<<wickedness, sin>>

Evil can also be termed corruption, and is the opposite of righteousness and goodness.  If an activity is evil it does not reflect God’s nature or characteristics and fails to benefit others, because it lacks integrity and is contrary to wholesome, pure behavior (Mk 7:21-23; Rom 3:10-18; Gal 5:19-21). 

Before the fall humanity lived in a state of innocence and close fellowship with God, then Adam and Eve surrendered their allegiance to Satan choosing to be independent of their loving creator. As a consequence of this bad choice evil gained entrance into the whole world (Gen 3:1-8). God allows evil to remain because human freewill is more valuable than the absence of evil. Freewill is an essential quality in the relationship that God wants us to have with Him and other human beings. The freedom of choice to (or not to) return love which is often outworked through obedience is at the core of relationships.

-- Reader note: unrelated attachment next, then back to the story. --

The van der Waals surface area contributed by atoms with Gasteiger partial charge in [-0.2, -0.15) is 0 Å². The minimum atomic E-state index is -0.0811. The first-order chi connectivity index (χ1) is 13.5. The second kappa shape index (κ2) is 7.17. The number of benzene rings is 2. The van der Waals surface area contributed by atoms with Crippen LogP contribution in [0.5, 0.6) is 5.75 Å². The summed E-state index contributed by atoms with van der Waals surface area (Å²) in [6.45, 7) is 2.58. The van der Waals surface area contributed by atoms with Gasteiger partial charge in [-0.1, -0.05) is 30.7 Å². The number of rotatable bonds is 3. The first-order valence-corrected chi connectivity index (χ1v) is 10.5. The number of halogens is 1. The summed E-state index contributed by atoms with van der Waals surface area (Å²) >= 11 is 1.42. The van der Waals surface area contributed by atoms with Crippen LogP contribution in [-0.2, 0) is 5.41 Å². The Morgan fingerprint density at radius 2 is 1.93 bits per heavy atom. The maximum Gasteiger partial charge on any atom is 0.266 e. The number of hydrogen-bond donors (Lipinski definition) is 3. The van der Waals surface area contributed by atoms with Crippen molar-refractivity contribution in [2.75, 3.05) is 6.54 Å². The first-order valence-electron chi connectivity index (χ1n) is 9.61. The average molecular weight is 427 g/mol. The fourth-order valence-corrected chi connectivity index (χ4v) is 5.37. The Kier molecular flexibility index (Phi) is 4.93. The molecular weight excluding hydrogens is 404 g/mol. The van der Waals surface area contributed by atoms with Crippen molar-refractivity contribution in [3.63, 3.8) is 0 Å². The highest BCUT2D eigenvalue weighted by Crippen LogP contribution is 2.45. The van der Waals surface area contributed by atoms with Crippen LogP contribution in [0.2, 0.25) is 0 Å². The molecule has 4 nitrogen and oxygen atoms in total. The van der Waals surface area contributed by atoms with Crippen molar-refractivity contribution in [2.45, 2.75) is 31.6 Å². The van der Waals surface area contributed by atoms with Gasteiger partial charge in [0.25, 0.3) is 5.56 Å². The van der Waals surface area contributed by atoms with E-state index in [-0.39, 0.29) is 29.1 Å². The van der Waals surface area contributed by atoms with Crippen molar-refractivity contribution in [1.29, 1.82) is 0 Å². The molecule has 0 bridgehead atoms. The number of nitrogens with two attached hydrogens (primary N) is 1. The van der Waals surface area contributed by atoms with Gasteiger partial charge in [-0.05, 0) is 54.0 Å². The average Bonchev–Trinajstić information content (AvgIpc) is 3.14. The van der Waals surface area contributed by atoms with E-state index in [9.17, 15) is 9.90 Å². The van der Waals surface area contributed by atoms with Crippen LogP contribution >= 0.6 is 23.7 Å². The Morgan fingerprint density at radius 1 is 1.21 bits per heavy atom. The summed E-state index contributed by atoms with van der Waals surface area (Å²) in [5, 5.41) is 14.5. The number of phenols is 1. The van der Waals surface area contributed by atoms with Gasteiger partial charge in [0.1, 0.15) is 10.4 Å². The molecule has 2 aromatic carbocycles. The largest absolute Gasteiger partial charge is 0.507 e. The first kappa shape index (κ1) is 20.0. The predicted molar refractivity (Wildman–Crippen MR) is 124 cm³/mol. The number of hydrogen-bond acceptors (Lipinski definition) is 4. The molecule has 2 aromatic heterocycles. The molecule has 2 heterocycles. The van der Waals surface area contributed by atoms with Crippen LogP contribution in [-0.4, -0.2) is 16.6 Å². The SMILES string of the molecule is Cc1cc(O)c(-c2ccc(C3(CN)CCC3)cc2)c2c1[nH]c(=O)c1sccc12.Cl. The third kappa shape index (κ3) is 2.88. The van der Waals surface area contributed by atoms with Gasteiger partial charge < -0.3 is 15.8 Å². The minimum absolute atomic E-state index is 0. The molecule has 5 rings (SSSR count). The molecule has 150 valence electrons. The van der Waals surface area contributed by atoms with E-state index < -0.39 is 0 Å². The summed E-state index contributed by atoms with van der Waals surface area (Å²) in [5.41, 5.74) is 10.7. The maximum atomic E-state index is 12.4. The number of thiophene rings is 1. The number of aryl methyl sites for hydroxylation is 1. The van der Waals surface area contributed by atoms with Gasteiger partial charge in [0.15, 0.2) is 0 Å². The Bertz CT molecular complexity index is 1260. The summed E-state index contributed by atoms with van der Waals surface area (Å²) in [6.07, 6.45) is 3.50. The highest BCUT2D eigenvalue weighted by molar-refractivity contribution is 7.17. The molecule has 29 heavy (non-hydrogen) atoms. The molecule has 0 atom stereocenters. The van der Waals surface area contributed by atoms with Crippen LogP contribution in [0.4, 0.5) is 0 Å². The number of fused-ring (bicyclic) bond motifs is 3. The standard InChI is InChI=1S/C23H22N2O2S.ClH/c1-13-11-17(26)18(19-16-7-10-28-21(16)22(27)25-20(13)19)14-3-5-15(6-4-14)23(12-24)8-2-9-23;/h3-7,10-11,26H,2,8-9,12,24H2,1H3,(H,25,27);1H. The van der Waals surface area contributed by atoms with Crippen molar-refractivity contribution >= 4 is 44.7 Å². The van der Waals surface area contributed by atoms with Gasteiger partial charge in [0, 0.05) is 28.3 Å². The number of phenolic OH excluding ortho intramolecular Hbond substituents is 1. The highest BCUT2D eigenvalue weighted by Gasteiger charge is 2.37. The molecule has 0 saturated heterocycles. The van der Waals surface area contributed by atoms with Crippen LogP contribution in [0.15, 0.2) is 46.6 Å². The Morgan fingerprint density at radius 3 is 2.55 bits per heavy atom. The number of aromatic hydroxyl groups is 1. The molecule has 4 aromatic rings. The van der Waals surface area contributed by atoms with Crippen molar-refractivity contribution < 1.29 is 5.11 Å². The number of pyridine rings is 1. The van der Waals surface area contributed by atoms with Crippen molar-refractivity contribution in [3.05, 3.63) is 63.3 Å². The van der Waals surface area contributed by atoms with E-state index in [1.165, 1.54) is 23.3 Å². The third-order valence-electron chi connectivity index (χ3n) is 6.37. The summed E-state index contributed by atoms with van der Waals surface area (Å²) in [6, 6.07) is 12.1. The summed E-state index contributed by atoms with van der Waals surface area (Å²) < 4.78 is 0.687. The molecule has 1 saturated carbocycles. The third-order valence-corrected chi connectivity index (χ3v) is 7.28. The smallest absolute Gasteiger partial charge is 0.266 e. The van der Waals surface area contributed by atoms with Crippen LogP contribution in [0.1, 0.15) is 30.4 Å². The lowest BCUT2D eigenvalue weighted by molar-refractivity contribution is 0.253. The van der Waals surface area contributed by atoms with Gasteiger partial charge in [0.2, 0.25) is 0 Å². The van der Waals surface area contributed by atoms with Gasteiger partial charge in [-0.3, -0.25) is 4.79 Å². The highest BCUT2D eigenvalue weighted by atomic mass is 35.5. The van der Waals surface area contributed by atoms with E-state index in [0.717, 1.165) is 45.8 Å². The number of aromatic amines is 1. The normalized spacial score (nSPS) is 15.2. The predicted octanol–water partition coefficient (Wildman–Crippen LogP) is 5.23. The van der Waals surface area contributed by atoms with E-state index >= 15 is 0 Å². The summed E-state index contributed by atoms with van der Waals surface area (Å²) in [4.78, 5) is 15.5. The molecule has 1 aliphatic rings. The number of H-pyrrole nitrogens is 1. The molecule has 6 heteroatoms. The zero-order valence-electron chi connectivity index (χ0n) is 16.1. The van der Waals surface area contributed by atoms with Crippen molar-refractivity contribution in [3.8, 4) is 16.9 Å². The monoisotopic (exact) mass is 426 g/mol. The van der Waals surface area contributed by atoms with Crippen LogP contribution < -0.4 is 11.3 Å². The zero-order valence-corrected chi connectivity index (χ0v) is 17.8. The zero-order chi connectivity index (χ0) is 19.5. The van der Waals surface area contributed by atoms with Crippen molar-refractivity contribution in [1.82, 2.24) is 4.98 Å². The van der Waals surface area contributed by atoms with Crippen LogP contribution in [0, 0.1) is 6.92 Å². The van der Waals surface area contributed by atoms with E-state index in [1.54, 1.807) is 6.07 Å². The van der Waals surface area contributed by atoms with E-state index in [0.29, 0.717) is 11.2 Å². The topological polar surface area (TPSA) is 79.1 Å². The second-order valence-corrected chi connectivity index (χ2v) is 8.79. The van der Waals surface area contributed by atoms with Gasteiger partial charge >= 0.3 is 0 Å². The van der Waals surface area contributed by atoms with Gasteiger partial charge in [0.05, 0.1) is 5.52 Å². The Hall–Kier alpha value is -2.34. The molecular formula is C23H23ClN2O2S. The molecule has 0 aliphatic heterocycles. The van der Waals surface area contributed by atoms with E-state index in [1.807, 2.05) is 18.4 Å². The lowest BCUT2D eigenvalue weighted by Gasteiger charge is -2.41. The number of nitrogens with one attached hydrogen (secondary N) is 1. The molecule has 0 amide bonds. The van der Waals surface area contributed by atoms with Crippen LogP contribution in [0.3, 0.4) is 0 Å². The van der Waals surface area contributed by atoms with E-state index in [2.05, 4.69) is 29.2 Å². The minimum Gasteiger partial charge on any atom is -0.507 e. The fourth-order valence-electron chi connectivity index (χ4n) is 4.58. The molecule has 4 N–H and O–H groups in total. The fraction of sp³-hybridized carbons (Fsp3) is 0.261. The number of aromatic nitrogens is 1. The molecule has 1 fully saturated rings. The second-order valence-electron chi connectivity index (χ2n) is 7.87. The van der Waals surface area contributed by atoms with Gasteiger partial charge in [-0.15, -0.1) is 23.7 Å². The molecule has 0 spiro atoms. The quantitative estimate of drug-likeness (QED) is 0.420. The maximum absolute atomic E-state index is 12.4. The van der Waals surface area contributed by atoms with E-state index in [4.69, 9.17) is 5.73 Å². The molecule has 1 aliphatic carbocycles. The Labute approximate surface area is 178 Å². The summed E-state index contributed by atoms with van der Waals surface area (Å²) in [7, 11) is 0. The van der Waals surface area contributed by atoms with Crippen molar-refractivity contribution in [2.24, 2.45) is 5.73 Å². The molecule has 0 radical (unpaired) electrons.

However, just as evil was the result of misdirected free will, God has chosen to use this same vehicle of free choice to deal with wickedness. His objective is, through trials and temptations, to develop a people who will rise above and combat all such sin through the work of Christ on their behalf. God allows us to be tempted to make us mature, purify our desires and make us more like Him, for victory is not the exclusion from testing but enduring and winning in spite of such times (Rom 8:29; 1 Pet 4:12,13).

Although all powers and authorities, including Satan’s evil forces are under Jesus’ authority they are not all presently subject to Him but ultimately they will be and judged accordingly (Job 1:12, 2:3,6; Rom 13:1; 1 Cor 15:27; Eph 1:19-23; Heb 2:8,14; 1 Pet 3:22; Rev 12:9-11).